Friday, August 3, 2007

I shouldn't complain....

One advantage of teaching at the university level is that there isn't as much pressure to pass students no matter what. Grade inflation is a problem, certainly. And the parade of students who want to know if there's "something I can do" after the semester's over (and they've received grades reflecting the assignments not turned in and classroom quizzes not taken) is a perpetual end-of-semester ritual. And in one case I was asked to change a fail to a withdraw when it came to light that there were medical issues involved (and yes, I granted the request). But I've never had a grade changed over my objections after I turned it in.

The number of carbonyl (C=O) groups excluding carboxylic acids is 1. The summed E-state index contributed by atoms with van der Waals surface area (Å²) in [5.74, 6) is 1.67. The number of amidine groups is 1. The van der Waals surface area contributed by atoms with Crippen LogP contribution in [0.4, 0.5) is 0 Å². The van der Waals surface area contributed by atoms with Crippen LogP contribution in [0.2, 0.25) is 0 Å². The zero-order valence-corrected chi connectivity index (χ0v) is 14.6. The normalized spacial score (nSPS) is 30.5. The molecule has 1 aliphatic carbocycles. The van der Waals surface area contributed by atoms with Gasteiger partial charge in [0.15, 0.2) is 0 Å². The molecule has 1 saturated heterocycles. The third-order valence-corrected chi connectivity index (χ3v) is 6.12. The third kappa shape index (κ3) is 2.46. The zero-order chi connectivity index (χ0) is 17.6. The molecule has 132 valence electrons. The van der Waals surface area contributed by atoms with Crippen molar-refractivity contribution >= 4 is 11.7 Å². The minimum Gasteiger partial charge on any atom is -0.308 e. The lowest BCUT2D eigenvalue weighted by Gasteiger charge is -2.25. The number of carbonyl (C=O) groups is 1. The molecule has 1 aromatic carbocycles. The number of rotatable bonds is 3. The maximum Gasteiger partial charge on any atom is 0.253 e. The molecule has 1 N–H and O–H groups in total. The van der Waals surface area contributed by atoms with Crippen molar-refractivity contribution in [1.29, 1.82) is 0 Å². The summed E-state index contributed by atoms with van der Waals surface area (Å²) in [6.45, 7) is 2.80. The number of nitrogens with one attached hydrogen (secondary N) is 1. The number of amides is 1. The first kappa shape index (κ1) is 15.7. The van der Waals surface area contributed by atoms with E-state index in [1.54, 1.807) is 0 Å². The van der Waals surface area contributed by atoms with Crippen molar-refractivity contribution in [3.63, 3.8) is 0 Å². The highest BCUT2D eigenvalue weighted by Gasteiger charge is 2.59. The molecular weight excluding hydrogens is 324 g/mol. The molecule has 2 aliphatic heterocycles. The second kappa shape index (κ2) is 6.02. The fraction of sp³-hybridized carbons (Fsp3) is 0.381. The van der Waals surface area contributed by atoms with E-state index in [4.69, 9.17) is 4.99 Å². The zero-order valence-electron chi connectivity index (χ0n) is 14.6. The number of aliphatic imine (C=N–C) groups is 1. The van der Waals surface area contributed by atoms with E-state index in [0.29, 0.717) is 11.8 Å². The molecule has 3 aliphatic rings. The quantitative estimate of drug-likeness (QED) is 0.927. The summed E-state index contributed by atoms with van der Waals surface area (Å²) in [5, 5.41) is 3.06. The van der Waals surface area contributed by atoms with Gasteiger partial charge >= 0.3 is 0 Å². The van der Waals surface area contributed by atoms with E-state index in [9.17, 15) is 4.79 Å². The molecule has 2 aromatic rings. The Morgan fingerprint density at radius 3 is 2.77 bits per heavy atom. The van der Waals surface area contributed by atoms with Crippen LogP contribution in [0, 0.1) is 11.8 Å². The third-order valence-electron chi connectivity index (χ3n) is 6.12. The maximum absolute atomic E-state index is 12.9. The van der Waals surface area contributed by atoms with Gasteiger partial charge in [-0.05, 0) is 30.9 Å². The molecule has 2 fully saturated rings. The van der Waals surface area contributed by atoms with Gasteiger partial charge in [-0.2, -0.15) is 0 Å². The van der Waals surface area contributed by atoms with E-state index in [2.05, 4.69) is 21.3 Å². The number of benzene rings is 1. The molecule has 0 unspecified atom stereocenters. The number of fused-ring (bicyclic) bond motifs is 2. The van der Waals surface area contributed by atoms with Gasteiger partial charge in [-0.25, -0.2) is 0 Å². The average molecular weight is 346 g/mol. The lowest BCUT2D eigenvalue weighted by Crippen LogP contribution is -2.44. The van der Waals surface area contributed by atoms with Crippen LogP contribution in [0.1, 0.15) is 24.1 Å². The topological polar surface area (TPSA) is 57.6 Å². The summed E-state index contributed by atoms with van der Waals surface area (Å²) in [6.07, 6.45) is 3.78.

In part, this is just an example of the eternal principle that what gets measured is what gets done. If we decide that graduation rates are the most important metric, then by golly, they're going to find a way to get that graduation rate up. If it means graduating students who are illiterate, well, we do what we have to do.

It sounds like there was some acting out on both sides--I'm not sure the correct response to something like this is to stay home from work for a couple of days--but a policy that a student gets 45 points on a 100-point scale (20 points short of a passing grade) just for showing up in class at least one time during the semester is ridiculous.

No comments: